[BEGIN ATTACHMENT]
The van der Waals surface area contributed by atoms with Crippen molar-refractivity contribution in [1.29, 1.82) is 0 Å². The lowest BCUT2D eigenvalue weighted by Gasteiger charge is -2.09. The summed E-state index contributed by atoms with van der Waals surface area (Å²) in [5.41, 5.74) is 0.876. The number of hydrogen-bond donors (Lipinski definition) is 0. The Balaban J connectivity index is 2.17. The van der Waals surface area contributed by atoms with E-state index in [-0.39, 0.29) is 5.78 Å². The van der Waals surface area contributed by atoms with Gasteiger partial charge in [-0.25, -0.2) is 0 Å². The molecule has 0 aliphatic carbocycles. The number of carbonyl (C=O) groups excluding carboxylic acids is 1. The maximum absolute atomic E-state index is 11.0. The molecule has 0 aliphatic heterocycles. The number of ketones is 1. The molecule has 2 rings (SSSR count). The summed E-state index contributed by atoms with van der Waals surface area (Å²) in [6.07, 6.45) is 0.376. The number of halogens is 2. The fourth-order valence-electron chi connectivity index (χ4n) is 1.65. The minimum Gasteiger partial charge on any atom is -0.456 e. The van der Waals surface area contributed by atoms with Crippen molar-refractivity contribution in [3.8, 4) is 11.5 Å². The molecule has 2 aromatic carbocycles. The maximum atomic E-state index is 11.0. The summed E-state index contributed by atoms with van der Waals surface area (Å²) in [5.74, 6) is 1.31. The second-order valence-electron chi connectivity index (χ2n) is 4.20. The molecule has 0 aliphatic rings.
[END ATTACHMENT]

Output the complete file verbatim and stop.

The van der Waals surface area contributed by atoms with Crippen molar-refractivity contribution in [1.29, 1.82) is 0 Å². The lowest BCUT2D eigenvalue weighted by Gasteiger charge is -2.09. The summed E-state index contributed by atoms with van der Waals surface area (Å²) in [5.41, 5.74) is 0.876. The number of hydrogen-bond donors (Lipinski definition) is 0. The Balaban J connectivity index is 2.17. The van der Waals surface area contributed by atoms with E-state index in [-0.39, 0.29) is 5.78 Å². The van der Waals surface area contributed by atoms with Gasteiger partial charge in [-0.25, -0.2) is 0 Å². The molecule has 0 aliphatic carbocycles. The number of carbonyl (C=O) groups excluding carboxylic acids is 1. The maximum absolute atomic E-state index is 11.0. The molecule has 0 aliphatic heterocycles. The number of ketones is 1. The molecule has 2 rings (SSSR count). The summed E-state index contributed by atoms with van der Waals surface area (Å²) in [6.07, 6.45) is 0.376. The number of halogens is 2. The fourth-order valence-electron chi connectivity index (χ4n) is 1.65. The minimum Gasteiger partial charge on any atom is -0.456 e. The van der Waals surface area contributed by atoms with Crippen molar-refractivity contribution in [3.8, 4) is 11.5 Å². The molecule has 2 aromatic carbocycles. The maximum atomic E-state index is 11.0. The summed E-state index contributed by atoms with van der Waals surface area (Å²) in [5.74, 6) is 1.31. The second-order valence-electron chi connectivity index (χ2n) is 4.20. The molecule has 0 aliphatic rings.